North Dakota's import restrictions on Minnesota cattle are likely to remain for at least another seven weeks while North Dakota officials gather details about the neighboring state's "split state status" for bovine tuberculosis.

North Dakota officials are worried that monitoring and control of northwestern Minnesota cattle and wild deer might not be adequate under the "split state" designation recently granted by the federal Agriculture Department.

If there are lapses in control, the "TB free" status that North Dakota has maintained for more than 30 years might be in jeopardy, says Susan Keller, North Dakota's state veterinarian.

"There's a 125-page risk analysis we're going through now," she says Tuesday.

The split-state status for bovine TB in Minnesota, granted Oct. 9, lessens testing requirements for all cattle producers except those in parts of four northwestern counties where the disease has been found in cattle and deer.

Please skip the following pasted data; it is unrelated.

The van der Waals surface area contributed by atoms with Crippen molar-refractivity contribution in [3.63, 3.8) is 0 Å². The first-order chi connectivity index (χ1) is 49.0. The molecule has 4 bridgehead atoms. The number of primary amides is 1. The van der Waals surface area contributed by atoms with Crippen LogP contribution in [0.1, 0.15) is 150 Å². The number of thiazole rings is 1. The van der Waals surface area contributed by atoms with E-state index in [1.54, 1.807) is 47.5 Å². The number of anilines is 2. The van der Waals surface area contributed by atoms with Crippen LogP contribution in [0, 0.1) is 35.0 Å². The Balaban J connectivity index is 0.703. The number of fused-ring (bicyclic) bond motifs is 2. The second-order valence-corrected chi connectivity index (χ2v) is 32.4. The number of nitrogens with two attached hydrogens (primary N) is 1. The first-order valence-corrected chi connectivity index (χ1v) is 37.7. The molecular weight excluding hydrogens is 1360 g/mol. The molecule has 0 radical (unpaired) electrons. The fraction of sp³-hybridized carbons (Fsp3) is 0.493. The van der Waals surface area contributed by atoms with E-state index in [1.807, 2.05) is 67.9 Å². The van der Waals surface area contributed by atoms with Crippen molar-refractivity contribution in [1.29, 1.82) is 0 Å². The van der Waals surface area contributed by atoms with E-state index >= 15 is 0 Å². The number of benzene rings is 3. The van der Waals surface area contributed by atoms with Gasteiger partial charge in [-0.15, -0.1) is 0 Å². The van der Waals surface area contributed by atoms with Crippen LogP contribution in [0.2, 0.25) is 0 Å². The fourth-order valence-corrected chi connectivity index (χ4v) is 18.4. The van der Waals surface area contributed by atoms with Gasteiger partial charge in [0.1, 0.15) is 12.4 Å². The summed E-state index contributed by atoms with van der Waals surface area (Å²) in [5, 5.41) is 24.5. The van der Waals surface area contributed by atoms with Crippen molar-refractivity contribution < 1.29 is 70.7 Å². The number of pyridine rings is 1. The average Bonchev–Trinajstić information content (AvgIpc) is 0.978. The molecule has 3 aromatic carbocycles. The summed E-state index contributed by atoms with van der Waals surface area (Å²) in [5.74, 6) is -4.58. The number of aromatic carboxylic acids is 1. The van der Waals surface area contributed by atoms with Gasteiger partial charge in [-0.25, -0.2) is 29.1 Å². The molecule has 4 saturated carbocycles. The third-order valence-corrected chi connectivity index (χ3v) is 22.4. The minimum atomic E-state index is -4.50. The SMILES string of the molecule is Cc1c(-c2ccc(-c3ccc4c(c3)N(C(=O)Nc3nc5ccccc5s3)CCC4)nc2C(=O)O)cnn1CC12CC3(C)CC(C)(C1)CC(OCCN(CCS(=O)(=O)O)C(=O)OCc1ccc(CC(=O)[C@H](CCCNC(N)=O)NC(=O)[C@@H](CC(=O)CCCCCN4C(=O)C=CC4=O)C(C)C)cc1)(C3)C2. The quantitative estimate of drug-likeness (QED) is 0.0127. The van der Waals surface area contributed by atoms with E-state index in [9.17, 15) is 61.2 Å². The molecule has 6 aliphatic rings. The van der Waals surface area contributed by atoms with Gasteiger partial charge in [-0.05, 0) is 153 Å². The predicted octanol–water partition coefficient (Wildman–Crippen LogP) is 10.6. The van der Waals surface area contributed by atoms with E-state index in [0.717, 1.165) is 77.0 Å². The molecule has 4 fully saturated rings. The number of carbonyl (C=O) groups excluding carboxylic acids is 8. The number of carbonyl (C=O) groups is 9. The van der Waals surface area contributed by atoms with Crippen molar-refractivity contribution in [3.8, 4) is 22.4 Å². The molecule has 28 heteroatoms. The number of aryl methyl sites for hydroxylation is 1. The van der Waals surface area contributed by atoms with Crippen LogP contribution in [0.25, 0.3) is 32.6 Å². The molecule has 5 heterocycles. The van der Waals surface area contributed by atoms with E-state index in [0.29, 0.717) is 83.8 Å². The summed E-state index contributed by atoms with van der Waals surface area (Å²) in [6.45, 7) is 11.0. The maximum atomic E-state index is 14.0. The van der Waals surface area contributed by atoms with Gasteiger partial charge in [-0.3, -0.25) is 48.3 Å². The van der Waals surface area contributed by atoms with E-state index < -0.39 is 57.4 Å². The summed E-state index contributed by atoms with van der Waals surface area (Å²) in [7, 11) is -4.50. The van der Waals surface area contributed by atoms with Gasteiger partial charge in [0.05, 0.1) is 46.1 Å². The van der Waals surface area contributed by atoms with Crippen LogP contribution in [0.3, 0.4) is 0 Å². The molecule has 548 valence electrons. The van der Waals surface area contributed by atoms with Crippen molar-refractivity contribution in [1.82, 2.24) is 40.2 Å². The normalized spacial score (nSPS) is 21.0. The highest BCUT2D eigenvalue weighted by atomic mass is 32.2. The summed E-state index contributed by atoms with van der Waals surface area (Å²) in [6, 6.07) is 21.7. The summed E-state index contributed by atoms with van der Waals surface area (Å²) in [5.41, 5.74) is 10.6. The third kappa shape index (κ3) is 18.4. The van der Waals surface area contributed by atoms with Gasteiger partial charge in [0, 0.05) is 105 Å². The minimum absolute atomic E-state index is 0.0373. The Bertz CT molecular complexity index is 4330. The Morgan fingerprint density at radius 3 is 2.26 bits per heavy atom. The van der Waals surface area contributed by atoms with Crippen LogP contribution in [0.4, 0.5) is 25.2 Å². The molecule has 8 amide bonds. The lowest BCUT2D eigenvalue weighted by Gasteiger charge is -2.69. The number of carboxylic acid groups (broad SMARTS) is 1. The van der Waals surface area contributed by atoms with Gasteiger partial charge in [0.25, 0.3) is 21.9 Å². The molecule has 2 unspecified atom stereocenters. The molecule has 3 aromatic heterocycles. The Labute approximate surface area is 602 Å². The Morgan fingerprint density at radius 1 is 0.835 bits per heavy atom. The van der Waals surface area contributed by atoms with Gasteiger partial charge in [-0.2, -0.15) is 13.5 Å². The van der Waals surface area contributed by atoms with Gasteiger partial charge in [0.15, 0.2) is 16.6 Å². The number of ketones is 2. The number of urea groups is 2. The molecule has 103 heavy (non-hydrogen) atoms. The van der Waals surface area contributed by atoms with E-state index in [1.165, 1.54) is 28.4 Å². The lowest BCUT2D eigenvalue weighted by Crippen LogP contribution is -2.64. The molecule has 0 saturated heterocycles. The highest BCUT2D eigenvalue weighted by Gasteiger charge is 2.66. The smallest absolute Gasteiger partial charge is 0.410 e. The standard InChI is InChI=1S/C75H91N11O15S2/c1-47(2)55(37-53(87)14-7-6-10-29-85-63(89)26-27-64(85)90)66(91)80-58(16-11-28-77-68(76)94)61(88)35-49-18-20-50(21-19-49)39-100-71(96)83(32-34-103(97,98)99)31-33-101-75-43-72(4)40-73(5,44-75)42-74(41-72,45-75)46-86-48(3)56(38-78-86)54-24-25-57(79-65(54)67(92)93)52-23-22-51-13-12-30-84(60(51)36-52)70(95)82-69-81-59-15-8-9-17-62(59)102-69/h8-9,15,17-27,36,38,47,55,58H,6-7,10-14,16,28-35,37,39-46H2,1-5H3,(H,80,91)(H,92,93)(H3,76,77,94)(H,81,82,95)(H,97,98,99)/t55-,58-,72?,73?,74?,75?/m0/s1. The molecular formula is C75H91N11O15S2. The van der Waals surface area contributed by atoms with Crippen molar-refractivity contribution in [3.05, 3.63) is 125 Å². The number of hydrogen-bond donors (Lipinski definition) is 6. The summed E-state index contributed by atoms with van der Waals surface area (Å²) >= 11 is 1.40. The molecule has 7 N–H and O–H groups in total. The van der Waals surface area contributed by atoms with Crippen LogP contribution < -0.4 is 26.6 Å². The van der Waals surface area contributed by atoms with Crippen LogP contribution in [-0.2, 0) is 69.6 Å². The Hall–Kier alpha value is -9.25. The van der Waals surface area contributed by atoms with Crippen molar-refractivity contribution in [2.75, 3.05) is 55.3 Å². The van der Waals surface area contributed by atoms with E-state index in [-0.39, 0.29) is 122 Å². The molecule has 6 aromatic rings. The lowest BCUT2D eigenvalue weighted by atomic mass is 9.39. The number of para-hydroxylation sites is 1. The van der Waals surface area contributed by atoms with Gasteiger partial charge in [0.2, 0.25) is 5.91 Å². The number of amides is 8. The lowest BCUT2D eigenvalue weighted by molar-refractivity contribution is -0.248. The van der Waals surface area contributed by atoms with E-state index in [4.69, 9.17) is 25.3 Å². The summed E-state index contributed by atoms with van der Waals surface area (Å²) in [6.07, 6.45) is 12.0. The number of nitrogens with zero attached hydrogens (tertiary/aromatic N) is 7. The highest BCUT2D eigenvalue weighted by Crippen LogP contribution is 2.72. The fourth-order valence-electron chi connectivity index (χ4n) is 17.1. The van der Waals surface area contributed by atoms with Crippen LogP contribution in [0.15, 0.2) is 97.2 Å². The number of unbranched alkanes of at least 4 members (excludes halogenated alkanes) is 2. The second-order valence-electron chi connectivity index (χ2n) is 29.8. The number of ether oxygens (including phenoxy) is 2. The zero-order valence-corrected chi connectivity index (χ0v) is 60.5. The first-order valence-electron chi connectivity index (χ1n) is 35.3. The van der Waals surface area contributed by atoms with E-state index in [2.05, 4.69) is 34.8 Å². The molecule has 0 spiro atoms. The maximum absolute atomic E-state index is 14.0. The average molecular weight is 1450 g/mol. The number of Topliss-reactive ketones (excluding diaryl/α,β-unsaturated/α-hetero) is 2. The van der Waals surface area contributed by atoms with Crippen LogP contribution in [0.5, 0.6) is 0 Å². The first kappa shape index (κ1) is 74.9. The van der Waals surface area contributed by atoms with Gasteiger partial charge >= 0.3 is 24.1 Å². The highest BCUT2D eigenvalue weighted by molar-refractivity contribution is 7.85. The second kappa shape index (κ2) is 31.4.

"I can understand their argument in that they need to focus resources and money on a smaller area," Keller says. "Our concern has been and continues to be, 'Is the area too small?'"

Bill Hartmann, Minnesota's state veterinarian, says a survey that drew responses from 27 of the 50 states showed 20 of them acknowledge the split state status.

North Dakota's Board of Animal Health historically has not recognized split state designations. The board left in place the import restrictions it approved last February and likely will not consider a change until its next scheduled meeting on Dec. 10.